Two years later it was Kingstonian and Farnborough, both from lower leagues, who ended Iron’s hopes in the FA Cup and FA Trophy respectively and by distinctly unflattering scores, 4-0 at Kingstonian and 6-2 at Farnborough after a 1-1 draw at home.
The 2010-11 season, the year they got promoted from the Conference South, was a pretty impressive time in all sorts of ways. But not in the FA Cup. Put out by another lower-league team, Carshalton, and with another embarrassing score, 4-1.
Newport knocked them out the following year, but then came another low point. It was a win this time, but not one they will wish to remember.
When referee Daniel Cook showed a red card to Lowestoft striker Jack Defty in the 24th minute with Braintree 2-0 up at home, few people would have expected that as 5pm approached Braintree spectators would be desperate for the final whistle.
But the visitors had rolled their sleeves up after that dismissal and came at Braintree with such verve and courage that Iron were desperately hanging on at the end. The last 16 minutes, after Lowestoft pulled it back to 3-2, seemed like an age.
The FA Trophy offered no respite. This time it was Havant and Waterlooville, struggling in the relegation zone a division below Braintree, who came to Cressing Road as the underdogs and went home with their tails wagging joyously after a 2-1 victory.
Two years later another Suffolk team proved to be another Lowestoft. A month after the humbling 6-0 hammering by Chesterfield, Sudbury came to town. Braintree beat them, but it was never easy.
As I said at the time: Any neutral observer would have had difficulty deciding which was the Conference Premier side and which was three divisions lower as Sudbury fought bravely, and with no little skill, as they attempted to continue the giant-killing that had seen them get this far.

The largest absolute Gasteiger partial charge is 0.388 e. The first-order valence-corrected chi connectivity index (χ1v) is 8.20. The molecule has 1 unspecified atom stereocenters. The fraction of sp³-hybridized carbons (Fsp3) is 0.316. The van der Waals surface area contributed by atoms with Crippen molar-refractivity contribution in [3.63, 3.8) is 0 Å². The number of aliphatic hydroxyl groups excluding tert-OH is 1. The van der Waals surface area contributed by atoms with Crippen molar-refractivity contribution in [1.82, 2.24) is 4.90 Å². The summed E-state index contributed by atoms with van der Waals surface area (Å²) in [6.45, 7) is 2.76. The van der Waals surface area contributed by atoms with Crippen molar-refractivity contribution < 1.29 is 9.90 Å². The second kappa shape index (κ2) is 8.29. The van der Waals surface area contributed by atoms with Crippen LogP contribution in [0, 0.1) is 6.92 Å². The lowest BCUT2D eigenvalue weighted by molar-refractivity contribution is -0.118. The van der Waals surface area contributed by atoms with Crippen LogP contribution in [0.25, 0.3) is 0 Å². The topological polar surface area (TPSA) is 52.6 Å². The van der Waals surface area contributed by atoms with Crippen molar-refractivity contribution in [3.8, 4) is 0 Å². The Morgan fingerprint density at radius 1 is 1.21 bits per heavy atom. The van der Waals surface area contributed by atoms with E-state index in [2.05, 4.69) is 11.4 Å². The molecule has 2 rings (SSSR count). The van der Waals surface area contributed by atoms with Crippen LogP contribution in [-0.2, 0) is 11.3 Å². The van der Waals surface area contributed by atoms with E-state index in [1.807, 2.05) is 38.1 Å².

Iron were indebted to a goal from Simeon Akinola for their narrow 1-0 win and more especially a combative and authoritative performance from Matt Paine at centre back. The fact that Paine was man of the match says much for the efforts of the visitors, not to mention the efforts of the rest of Paine’s teammates.
The FA Trophy was the humbler the following year as well.
This was the season Braintree finished third in the Conference Premier, but that meant little to visitors Stourbridge – 47 places lower this time and just as effective at bursting Iron’s bubble.
A wet winter meant that Iron hadn’t played for three weeks and it looked more like ten as they turned in yet another sub-standard performance.
They started well enough, and should have scored after 20 seconds when Cheek raced clear of the defence but had his eventual shot smothered by the keeper, but they ran out of ideas as the match wore on and it was no surprise when Stourbridge got the only goal.
Next season it was Dulwich Hamlet, two divisions lower, who played out a goalless draw at Cressing Road before adding another embarrassing defeat, 5-2 this time, in the replay.
Royston, giving away 27 places, were added to the list of scrapes the following year, 2-2 at home and a narrow 2-1 win away.
This was the year when there was a double dose of Brackley, a defeat in both the FA Cup and the FA Trophy, but at least Brackley were now Iron’s equals, having made their way up to the National League North.
Last season, back in the Premier Division, Iron found Southern League Salisbury too much for them and in the current season it was Enfield, from the Isthmian League, and finally Yate Town, who brought the unhappy roster up to date with a very unhappy statistic.
Their position at the time of 19th in the Southern League South meant they were exactly 100 places below Braintree.